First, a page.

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Eco-Lodges in the South Pacific
The South Pacific Zone is Costa Rica's last frontier, with a wealth of protected biodiversity. It's also the cradle of the country's ecotourism, including some of the world's best eco-lodges.
Costa Rica's wildest corner has vast expanses of wilderness ranging from the majestic cloud forests and high-altitude páramo of the Talamanca highlands to the steamy, lowland rain forest of Corcovado National Park. Quetzals and other high-elevation birds abound in the oak forests of the San Gerardo de Dota Valley, and scarlet macaws congregate in beach almond trees lining the shores of the Osa Peninsula. The Southern Zone has some of the country's most impressive, though least accessible, national parks—towering Chirripó and mountain-studded La Amistad; and Corcovado, where peccaries, tapirs, and, more rarely, jaguars still roam. Stunning marine wonders can be found in the Golfo Dulce, the dive and snorkeling spots around Caño Island Biological Reserve, and Ballena Marine National Park, famous for seasonal whale migrations. The lodges around Drake Bay, together with the off-the-grid lodges of Carate and Cabo Matapalo, provide unequaled immersion in tropical nature.
The signage you'll often see in natural areas sums up ecotourism's principal tenets: Leave nothing but footprints; take away nothing but memories.
A few more tips:
Walk softly on forest trails and keep as quiet as you can. You'll spot more wildlife and maintain the natural atmosphere of the forest for other visitors, too.
Stay on marked trails and never approach animals; use your zoom lens to capture close-ups.
Ecotourism is also about getting to know the locals and their culture. Visit a local farm, an artisan's co-op, or a village school.
Top Eco-Lodges in the South Pacific
This jungle lodge, bordering Corcovado National Park, gets top eco-marks for its energy-saving solar and microhydroelectric systems, and its recycling and waste-management leadership in the area. The lodge financed the building of a recycling center in Sierpe, and all the area's glass and aluminum is now recycled. Guests receive a refillable bottle to use throughout their stay. Owner Steve Lill is cofounder and president of the Corcovado Foundation, a major supporter of local initiatives to preserve wildlife on the Osa Peninsula.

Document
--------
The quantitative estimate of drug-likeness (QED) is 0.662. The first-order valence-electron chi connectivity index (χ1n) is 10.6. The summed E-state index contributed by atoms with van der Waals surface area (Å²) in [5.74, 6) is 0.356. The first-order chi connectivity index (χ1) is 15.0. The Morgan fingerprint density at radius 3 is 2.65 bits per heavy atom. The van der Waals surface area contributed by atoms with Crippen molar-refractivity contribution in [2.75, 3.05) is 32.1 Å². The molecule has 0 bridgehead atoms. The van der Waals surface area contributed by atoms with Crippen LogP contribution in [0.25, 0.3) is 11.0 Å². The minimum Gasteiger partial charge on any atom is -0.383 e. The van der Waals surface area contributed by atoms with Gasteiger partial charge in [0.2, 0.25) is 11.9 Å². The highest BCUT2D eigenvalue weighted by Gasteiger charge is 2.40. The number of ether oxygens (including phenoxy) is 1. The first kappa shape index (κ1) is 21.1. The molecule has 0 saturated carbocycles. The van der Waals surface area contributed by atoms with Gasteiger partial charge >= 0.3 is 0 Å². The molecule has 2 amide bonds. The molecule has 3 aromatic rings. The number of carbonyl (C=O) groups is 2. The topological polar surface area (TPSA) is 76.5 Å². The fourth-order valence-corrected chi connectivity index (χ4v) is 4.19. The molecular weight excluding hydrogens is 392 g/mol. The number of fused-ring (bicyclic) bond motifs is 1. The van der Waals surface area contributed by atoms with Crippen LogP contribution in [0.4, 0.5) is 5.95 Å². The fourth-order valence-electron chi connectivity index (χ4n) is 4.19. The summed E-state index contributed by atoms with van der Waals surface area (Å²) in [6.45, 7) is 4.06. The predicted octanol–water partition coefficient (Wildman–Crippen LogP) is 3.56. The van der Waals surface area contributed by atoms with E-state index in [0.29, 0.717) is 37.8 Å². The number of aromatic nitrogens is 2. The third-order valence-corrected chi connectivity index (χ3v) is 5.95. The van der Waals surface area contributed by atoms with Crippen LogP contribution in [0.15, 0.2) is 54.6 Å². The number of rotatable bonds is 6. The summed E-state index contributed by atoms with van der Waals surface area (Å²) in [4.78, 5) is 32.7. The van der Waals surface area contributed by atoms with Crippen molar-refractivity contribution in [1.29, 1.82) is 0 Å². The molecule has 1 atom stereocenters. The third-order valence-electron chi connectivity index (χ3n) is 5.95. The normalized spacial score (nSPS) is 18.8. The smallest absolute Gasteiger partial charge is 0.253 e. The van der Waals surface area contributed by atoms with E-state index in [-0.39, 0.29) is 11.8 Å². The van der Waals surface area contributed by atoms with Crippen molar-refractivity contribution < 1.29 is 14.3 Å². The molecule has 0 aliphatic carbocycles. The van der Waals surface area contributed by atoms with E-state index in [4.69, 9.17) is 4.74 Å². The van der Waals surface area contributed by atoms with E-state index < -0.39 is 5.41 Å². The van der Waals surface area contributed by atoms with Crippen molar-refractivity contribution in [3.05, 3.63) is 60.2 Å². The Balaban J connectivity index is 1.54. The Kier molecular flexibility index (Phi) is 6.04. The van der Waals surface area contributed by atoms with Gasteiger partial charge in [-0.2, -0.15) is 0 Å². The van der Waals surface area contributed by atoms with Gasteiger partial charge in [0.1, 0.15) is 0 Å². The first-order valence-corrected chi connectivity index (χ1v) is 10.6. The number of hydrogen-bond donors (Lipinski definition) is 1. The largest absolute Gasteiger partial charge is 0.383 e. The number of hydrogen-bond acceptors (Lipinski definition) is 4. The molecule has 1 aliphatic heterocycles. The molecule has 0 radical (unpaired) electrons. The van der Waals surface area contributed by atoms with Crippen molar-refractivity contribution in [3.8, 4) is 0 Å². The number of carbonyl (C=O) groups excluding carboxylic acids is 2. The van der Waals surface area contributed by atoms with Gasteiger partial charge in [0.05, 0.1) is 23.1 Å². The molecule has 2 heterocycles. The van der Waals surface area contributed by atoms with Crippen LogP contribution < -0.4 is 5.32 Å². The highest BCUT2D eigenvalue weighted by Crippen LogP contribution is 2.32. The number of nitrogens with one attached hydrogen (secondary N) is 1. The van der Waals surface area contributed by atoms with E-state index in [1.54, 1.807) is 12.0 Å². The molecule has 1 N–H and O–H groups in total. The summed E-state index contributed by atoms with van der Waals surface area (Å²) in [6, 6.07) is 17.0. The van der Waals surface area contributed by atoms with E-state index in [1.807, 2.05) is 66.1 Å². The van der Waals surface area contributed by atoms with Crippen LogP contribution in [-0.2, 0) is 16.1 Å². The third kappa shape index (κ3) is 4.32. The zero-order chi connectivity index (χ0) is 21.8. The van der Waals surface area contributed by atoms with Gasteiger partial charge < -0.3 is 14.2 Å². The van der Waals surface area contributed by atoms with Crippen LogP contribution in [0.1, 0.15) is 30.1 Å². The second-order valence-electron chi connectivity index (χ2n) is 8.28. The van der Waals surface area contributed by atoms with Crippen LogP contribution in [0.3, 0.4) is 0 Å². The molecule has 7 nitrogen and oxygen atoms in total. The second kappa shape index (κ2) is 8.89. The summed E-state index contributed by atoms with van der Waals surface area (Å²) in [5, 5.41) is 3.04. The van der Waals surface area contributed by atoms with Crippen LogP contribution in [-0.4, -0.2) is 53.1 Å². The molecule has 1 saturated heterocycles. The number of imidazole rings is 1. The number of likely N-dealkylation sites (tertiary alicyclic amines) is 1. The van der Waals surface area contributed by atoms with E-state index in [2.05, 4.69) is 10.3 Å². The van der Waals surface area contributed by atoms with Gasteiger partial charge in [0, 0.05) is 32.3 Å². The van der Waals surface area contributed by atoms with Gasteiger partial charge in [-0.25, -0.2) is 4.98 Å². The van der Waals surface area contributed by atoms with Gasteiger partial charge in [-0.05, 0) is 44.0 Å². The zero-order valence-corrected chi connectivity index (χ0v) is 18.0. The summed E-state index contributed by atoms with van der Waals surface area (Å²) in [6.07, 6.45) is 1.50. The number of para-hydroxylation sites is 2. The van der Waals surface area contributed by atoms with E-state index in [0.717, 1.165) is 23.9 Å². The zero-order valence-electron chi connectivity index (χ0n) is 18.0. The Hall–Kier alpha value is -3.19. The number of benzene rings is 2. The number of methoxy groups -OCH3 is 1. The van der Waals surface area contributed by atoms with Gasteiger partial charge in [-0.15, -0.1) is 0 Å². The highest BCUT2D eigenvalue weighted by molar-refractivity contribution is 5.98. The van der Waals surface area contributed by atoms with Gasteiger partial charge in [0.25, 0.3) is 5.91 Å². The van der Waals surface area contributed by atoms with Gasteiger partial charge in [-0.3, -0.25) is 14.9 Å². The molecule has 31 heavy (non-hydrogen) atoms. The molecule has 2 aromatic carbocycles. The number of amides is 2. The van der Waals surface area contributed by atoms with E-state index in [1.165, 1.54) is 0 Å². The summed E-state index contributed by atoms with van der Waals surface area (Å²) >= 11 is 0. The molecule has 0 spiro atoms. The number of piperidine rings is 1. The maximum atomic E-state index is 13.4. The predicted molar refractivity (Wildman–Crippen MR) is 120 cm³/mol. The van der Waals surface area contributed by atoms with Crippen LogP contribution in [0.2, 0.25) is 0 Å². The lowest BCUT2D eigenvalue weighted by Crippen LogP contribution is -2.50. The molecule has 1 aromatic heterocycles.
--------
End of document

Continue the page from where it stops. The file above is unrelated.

Lapa Ríos is the premier eco-lodge in Costa Rica. Along with providing top-notch, sustainable hospitality, the lodge's mission is to protect the 1,000 acres of forest in its private preserve edging Corcovado National Park. Its main weapon is education, through local school programs and community involvement. The lodge owners spearheaded the building of the local school and provide direct employment to more than 45 area families. Lapa Ríos was the first area lodge to offer a free sustainability tour, highlighting innovative eco-friendly practices, including feeding organic waste to pigs to produce methane fuel.
Playa Nicuesa Rainforest Lodge
From its initial construction to its daily operations, this Golfo Dulce lodge, accessible only by boat, has been committed to sustainability. The main lodge and guest cabins were built with fallen wood and recycled materials. Solar power, an organic septic system, composting, and a chemical-free garden also attest to the owners' eco-credentials. The kitchen uses local produce and cooks up fish caught in the gulf. Lodge owners Donna and Michael Butler match guests' donations to the Osa Campaign, a cooperative conservation program.
The first night in a remote Southern Zone eco-lodge can be unnerving. You may have looked forward to falling asleep to the sounds of nature, but you may not be prepared for the onslaught of night noises: the chirping of geckos as they hunt for insects in the thatch roof, the thwack of flying insects colliding against window screens, and the spine-tingling calls of owls and nightjars. Add in the chorus of croaking frogs and you may have trouble falling asleep. Once you realize that you're safe under your mosquito net, you can start to enjoy the nocturnal symphony. And after the first day of waking up at dawn to the roars of howler monkeys and the chatter of songbirds, you'll be more than ready to crash early the next night. Most guests are asleep by 8 pm and rise at 5 am, the best time to spot birds and wildlife as they start their day, too. For nighttime visits to the bathroom, be sure to keep a flashlight handy and something to put on your feet if you want to avoid creepy-crawlies.
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